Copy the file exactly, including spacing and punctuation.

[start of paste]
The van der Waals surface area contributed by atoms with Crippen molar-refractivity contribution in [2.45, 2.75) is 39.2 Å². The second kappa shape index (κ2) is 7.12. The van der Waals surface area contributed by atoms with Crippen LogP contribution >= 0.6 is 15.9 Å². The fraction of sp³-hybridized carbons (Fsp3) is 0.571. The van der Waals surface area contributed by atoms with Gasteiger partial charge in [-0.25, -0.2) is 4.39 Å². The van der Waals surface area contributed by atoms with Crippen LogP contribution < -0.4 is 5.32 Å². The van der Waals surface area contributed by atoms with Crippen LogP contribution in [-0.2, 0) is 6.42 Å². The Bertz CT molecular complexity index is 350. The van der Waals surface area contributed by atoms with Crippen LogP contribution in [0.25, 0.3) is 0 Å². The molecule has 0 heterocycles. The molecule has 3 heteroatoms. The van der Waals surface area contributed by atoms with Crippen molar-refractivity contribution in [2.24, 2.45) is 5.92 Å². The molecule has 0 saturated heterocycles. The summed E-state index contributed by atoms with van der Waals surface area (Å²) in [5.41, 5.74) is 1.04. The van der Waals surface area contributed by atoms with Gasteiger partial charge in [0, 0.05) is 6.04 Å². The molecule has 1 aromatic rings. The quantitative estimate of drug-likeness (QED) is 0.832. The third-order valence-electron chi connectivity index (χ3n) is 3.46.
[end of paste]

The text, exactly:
The van der Waals surface area contributed by atoms with Crippen molar-refractivity contribution in [2.45, 2.75) is 39.2 Å². The second kappa shape index (κ2) is 7.12. The van der Waals surface area contributed by atoms with Crippen LogP contribution >= 0.6 is 15.9 Å². The fraction of sp³-hybridized carbons (Fsp3) is 0.571. The van der Waals surface area contributed by atoms with Gasteiger partial charge in [-0.25, -0.2) is 4.39 Å². The van der Waals surface area contributed by atoms with Crippen LogP contribution < -0.4 is 5.32 Å². The van der Waals surface area contributed by atoms with Crippen LogP contribution in [-0.2, 0) is 6.42 Å². The Bertz CT molecular complexity index is 350. The van der Waals surface area contributed by atoms with Crippen LogP contribution in [0.25, 0.3) is 0 Å². The molecule has 0 heterocycles. The molecule has 3 heteroatoms. The van der Waals surface area contributed by atoms with Crippen molar-refractivity contribution in [2.24, 2.45) is 5.92 Å². The molecule has 0 saturated heterocycles. The summed E-state index contributed by atoms with van der Waals surface area (Å²) in [5.41, 5.74) is 1.04. The van der Waals surface area contributed by atoms with Gasteiger partial charge in [0, 0.05) is 6.04 Å². The molecule has 1 aromatic rings. The quantitative estimate of drug-likeness (QED) is 0.832. The third-order valence-electron chi connectivity index (χ3n) is 3.46.